Looking for the meaning

Gad Elmaleh on Nanni Moretti, Woody Allen, Into Great Silence and Stay With Us

by Anne-Katrin Titze

Gad Elmaleh (fan of Nanni Moretti and Woody Allen films) on the set of Stay With Us (Reste Un Peu) with his parents
Gad Elmaleh (fan of Nanni Moretti and Woody Allen films) on the set of Stay With Us (Reste Un Peu) with his parents

Stand-up comedian Gad Elmaleh, the director and star of Stay With Us (co-written with Benjamin Charbit) plays a version of himself who explores a lifelong fascination with the Virgin Mary. After living in America, Gad returns to Paris, where he is welcomed by his parents, played by the actor’s actual mother and father, Régine and David, his sister Judith and old friends, which include the actor Roschdy Zem (star of Arnaud Desplechin’s Oh Mercy! with Léa Seydoux and Sara Forestier). Cardinal Jean-Marie Lustiger, Simone Veil, and Henri Bergson get a shoutout as Gad reflects on some wide-ranging questions on faith as he meets with a priest (Father Barthélémy played by Nicolas Port), a rabbi (Pierre-Henry Salfati), a nun (Catherine Thiercelin), a theologian (Frédéric Lenoir), and monks while humour is never far and erupts in most unexpected places.

Gad Elmaleh with Anne-Katrin Titze on Into Great Silence (Die Große Stille): “It’s about a monastery in France called la Grande Chartreuse and it’s a silent documentary by Philip Gröning.”
Gad Elmaleh with Anne-Katrin Titze on Into Great Silence (Die Große Stille): “It’s about a monastery in France called la Grande Chartreuse and it’s a silent documentary by Philip Gröning.”

As a small Jewish kid in Casablanca, his father told Gad to never ever enter a forbidden building. Mosques were fine and so of course were Synagogues, but that other one, not identified as a church, was a no-go. So begins the real-life and fictional journey by Gad Elmaleh into a kind of obsession, that, only in the film, leads him to believing or not that he wants to convert to Catholicism. Baby photos and home movies illustrate memories of the past, while the family struggles to accept his upcoming baptism.

From the South of France, Gad Elmaleh joined me on Zoom for an in-depth conversation on Stay With Us.

Anne-Katrin Titze: Hi! Thank you for those extra ten minutes. I just came running from the subway.

Gad Elmaleh: Okay, no problem! Are you in New York right now?

AKT: Yes, I am.

GE: Wow, everyone is running in New York anyway, no? Take your time, I am home, it’s all good.

AKT: Are you in Paris?

GE: Right now I’m in the South of France because my son lives in the South of France. I have a ten-year-old boy and I’ve come to see him. Now we are waiting for the person who comes to help with the homework. This is the one thing I don’t do. I do many things, but the homework, I kind of have no patience for that. We do so many things together but homework I have no patience with. Or maybe I don’t have the level.

AKT: Maybe. He is ten already. I can understand.

GE: I was in Berlin. I did a show there. Do you know the comedians over there?

AKT: Not so much, sorry, I have lived in the US for decades now. Give me some names!

GE: Michael Mittermeier…

Gad Elmaleh with Sister Catherine (Catherine Thiercelin)
Gad Elmaleh with Sister Catherine (Catherine Thiercelin)

AKT: No! He studied with me!

GE: What? That’s incredible!

AKT: Yes, at the LMU, Ludwig-Maximilian University in Munich. His name is probably the only name of a comedian I know. Say hello from me, though he won’t remember.

GE: I will!

AKT: Let’s talk about your film. From the beginning we are not absolutely sure where the autobiographic elements begin and where they end, what is you and what is invented, which is interesting because it keeps us on our toes. Earlier today I received an email about this year’s Open Roads: New Italian Cinema programme here in New York and Nanni Moretti’s latest film, A Brighter Tomorrow, is part of the selection. He is the master of mixing these layers of auto-fiction!

GE: First of all, that’s a good reference and inspiration for me, Nanni Moretti, because I’ve been looking up to his work and watching a lot of his movies. He and Woody Allen are really the masters of taking the reality and trying to put it in the movies and I really love this method. Now for this subject, some of the story was true. The point of departure, the trigger, is me as a kid, born and raised in a Jewish family in Morocco, a Muslim country. When I was a kid my dad would tell me, don’t ever go into this building or enter there. And he didn’t even say what it was! So as a child, your dad tells you, you never go in there, the only thing you want to do is go in there.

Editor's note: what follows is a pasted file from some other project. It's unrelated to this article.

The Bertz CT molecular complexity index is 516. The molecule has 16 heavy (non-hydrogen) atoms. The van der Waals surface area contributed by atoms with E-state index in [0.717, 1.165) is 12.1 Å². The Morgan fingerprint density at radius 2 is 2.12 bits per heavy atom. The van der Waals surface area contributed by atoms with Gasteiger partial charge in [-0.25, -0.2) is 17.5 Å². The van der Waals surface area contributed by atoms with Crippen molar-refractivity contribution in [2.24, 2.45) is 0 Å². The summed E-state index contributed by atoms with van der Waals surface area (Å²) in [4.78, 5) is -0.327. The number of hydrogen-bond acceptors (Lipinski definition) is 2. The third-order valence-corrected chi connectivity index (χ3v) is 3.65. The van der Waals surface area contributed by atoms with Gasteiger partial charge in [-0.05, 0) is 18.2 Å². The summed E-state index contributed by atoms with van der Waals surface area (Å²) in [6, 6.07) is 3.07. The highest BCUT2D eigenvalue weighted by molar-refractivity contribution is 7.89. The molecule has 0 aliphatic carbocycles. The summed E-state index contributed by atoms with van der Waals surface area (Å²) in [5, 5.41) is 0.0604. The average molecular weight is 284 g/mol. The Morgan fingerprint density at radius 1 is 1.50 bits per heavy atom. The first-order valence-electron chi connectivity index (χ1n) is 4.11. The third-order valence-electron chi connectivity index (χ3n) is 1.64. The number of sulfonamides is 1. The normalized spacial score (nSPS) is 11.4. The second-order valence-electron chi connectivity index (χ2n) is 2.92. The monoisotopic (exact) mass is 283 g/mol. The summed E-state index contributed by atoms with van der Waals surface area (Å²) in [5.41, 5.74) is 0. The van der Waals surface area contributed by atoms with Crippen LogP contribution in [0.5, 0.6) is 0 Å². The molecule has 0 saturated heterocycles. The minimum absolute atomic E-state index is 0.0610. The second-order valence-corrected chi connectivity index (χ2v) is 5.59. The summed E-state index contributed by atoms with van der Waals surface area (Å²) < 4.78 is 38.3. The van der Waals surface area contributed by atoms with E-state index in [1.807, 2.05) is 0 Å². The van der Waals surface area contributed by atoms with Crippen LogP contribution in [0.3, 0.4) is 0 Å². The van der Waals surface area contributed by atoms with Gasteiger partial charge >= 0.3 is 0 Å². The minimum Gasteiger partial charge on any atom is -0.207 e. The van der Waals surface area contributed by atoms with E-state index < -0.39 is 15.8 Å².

Gad Elmaleh with Father Barthélémy (Nicolas Port)
Gad Elmaleh with Father Barthélémy (Nicolas Port)

AKT: Absolutely!

GE: And the day I opened the door, I was in front of the figure of the Virgin Mary for some reason I cannot explain. There is no epiphany, there is no miracle, there’s no vision, there is no person, there is just me totally fascinated and crying in front of the figure of the Virgin Mary. And then I started this kind of love story since I was a kid.

And that’s the real kind of departure that happened, that is autobiographical. After, it had to become a movie, so with my colleague Benjamin Charbit, who is an amazing screenwriter, we decided to make it a story in a movie, so we had to follow something. He had this idea of getting baptised, which is not what I experienced in my personal life or ever tried or wanted. I get very curious and am very interested in Christianity.

I read and I studied also so many things, I mean, I’m intrigued about all this, but I never wanted to get baptised. But I want to say that the truth and the reality is everywhere in the movie, because it’s played by my own parents. Also my sister is my sister, and the priest that is trying to talk and explain to me, and the rabbi, and the nun, the childhood friends, all those people are real characters in real life.

AKT: You mention Woody Allen as a second influence. Hannah And Her Sisters came to mind, where his character actually does convert, to several things. Then he finds the meaning of life, or what existence is all about, in the Marx Brothers’s Duck Soup. The connection between humour, comedy and the meaning of life is profound.

Gad Elmaleh on Nanni Moretti: “He and Woody Allen are really the masters of taking the reality and trying to put it in the movies and I really love this method.”
Gad Elmaleh on Nanni Moretti: “He and Woody Allen are really the masters of taking the reality and trying to put it in the movies and I really love this method.” Photo: Anne Katrin Titze

GE: Wow. Yeah, totally. I am such a big fan of his work and this kind of universe. But also always trying to stay and remain funny, that comedy can occur even in this movie where the subject is kind of an existential crisis. Also looking for the meaning of life and faith. I tried and I find that some moments are really funny.